With all the natural beauty of the Kootenays everywhere you look, it is easy to overlook the region’s storied pre-history. But if you can tear your eyes away from the endless mountain-scapes just for a second, you will find intriguing echoes of a long-forgotten past that defies imagination, right at your feet.
For example Coal Creek near Fernie boasts Canada’s largest fossilized ammonite. This 1.4-meter carnivorous cephalopod haunted the warm oceans that covered this part of the earth 150 million years ago. After years hearing tales of this lithic giant, I finally made the short, steep hike to check it out a few years ago, and the sheer scale and age of it sent my imagination spinning, and rekindled a spark of prehistoric curiosity in me.
Around the same time, the Cranbrook History Centre broadened its horizons from rail travel to all things related to Cranbrook history, including an incredible display of local fossils or take part in their Junior or Adult Paleontology summer programs (to discover 450 million year old trilobites).
From this museum sample it is just a matter of loading the backpack and heading to the Coyote Plateau in Top of the World Provincial Park to experience local pre-history first-hand. Literally every limestone outcrop in the higher reaches of the park are littered with fossils. Everything from horn corals, fossilized worm tracks and tube coral stocks, to fragments of feathery corals and ammonites are literally everywhere. A good friend was the first Park Ranger at Top of the World, sent up for the summer in 1973 to inventory the park values. He recalls a complete fossil of a large fish near the trail, but try as I might I have yet to relocate this elusive imprint.
One of the most famous fossil stories of the Kootenays is Yoho National Park’s Burgess Shale. First discovered by Charles Walcott in 1909, the Burgess Shale was one of the first well-documented discoveries of fossilized examples of ancient sea creatures in the Rockies. This proved that during the Cambrian age, over 500 million years ago, this region was under water, and the vision of a seafloor on the mountain skyline is compelling. This realization helped paleontologists better understand mountain uplift and formation, and the Burgess Shale became a real destination, with guided tours led by Parks interpreters. Access the site is highly controlled with cameras monitoring things 24/7 to prevent fossil theft. It is also a long and difficult hike to both the Mount Stephen and the Walcott Quarry fossil beds, near Field, BC.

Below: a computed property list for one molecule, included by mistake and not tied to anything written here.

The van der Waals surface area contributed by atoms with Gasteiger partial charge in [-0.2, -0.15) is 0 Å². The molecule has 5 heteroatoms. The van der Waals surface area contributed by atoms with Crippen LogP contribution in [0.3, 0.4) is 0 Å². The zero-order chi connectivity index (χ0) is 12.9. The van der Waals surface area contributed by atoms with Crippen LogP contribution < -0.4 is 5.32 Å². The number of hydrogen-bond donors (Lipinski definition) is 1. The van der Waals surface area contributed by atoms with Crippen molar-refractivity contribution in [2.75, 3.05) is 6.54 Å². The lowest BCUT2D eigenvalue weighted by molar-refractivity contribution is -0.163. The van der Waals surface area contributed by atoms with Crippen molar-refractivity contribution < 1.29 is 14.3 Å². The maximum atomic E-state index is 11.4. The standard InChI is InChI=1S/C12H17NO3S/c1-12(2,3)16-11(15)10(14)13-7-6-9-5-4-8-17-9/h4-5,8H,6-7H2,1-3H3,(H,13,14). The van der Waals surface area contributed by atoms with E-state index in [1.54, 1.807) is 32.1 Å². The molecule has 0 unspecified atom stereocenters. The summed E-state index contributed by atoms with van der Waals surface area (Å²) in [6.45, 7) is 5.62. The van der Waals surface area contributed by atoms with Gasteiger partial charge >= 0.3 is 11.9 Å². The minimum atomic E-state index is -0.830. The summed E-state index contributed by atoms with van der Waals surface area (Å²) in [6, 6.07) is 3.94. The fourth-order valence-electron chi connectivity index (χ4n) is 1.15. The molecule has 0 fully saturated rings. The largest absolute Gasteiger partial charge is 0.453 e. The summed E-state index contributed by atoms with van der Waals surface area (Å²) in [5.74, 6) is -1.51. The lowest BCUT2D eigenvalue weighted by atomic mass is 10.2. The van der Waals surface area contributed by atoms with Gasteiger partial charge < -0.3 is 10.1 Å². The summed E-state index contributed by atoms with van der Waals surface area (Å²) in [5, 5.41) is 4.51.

Which is why fossil lovers everywhere were super excited when another outcrop containing Burgess Shale fossils was discovered in 2008 near Kootenay National Park’s Stanley Glacier Trail, located between Radium Hot Springs and Banff on Highway 93. These fossils were at a much more accessible site than those in Yoho National Park, and my 9-year-old son and I were able to join a guided tour to learn more about this incredible find.
Stanley Glacier Burgess Shale Hike in Kootenay National Park
After a short 2-hour walk into the Stanley Glacier Valley along a very well-worn path, our guide Lydia led us off the trail into a rocky scree slope, showed us what to look for, and set us free to search out our own fossils.
After an hour or so of discovery, in which we found trilobites, corals, and even parts of Metaspriggina, one of the first known vertebrates and ancestor of modern fish. Lydia showed us incredible specimens stored in a locked container at the site, and explained about the history of the site, and the pre-history of the area.
Fossil find from the Stanley Glacier hike
We left all our discoveries there for the next visitors, and as the tour drew to a close I had to drag my son off the mountainside to begin the gorgeous hike back to the vehicle, and really, I did not want to leave either.
Words and photos by Dave Quinn. Born in Cranbrook, BC; Dave is a wildlife biologist, educator, wilderness guide, writer and photographer whose work is driven by his passion for wilderness and wild spaces. His work with endangered mountain caribou and badgers, threatened fisher and grizzly, as well as lynx and other species has helped shape his understanding of the Kootenay backcountry and its wildlife.